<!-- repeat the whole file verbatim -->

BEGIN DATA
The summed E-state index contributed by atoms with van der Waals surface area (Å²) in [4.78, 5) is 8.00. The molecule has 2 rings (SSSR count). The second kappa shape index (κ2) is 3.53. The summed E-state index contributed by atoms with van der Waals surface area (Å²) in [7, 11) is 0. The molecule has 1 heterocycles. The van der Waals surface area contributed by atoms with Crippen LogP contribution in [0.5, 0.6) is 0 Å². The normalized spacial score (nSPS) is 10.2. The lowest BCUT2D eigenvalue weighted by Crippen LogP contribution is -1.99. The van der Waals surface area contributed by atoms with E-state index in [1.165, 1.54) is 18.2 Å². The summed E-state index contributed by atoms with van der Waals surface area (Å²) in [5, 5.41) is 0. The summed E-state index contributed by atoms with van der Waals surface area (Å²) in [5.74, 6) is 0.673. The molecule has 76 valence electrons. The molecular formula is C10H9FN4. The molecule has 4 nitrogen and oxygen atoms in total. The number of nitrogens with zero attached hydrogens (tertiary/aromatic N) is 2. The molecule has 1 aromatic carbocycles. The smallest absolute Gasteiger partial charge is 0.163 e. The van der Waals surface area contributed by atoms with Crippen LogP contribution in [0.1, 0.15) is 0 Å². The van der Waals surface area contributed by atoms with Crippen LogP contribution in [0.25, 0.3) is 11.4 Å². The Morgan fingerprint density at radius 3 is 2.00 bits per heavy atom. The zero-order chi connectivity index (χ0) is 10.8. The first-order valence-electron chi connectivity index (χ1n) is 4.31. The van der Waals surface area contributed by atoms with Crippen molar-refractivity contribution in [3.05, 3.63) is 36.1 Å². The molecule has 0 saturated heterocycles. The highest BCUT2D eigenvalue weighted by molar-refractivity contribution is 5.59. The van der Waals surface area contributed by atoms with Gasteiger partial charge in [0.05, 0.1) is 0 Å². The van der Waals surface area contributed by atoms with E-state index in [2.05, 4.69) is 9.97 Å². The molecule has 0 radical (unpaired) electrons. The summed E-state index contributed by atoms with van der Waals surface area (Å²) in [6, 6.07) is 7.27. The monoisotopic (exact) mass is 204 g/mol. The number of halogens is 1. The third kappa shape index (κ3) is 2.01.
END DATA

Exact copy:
The summed E-state index contributed by atoms with van der Waals surface area (Å²) in [4.78, 5) is 8.00. The molecule has 2 rings (SSSR count). The second kappa shape index (κ2) is 3.53. The summed E-state index contributed by atoms with van der Waals surface area (Å²) in [7, 11) is 0. The molecule has 1 heterocycles. The van der Waals surface area contributed by atoms with Crippen LogP contribution in [0.5, 0.6) is 0 Å². The normalized spacial score (nSPS) is 10.2. The lowest BCUT2D eigenvalue weighted by Crippen LogP contribution is -1.99. The van der Waals surface area contributed by atoms with E-state index in [1.165, 1.54) is 18.2 Å². The summed E-state index contributed by atoms with van der Waals surface area (Å²) in [5, 5.41) is 0. The summed E-state index contributed by atoms with van der Waals surface area (Å²) in [5.74, 6) is 0.673. The molecule has 76 valence electrons. The molecular formula is C10H9FN4. The molecule has 4 nitrogen and oxygen atoms in total. The number of nitrogens with zero attached hydrogens (tertiary/aromatic N) is 2. The molecule has 1 aromatic carbocycles. The smallest absolute Gasteiger partial charge is 0.163 e. The van der Waals surface area contributed by atoms with Crippen LogP contribution in [0.1, 0.15) is 0 Å². The van der Waals surface area contributed by atoms with Crippen LogP contribution in [0.25, 0.3) is 11.4 Å². The Morgan fingerprint density at radius 3 is 2.00 bits per heavy atom. The zero-order chi connectivity index (χ0) is 10.8. The first-order valence-electron chi connectivity index (χ1n) is 4.31. The van der Waals surface area contributed by atoms with Crippen molar-refractivity contribution in [3.05, 3.63) is 36.1 Å². The molecule has 0 saturated heterocycles. The highest BCUT2D eigenvalue weighted by molar-refractivity contribution is 5.59. The van der Waals surface area contributed by atoms with Gasteiger partial charge in [0.05, 0.1) is 0 Å². The van der Waals surface area contributed by atoms with E-state index in [2.05, 4.69) is 9.97 Å². The molecule has 0 radical (unpaired) electrons. The summed E-state index contributed by atoms with van der Waals surface area (Å²) in [6, 6.07) is 7.27. The monoisotopic (exact) mass is 204 g/mol. The number of halogens is 1. The third kappa shape index (κ3) is 2.01.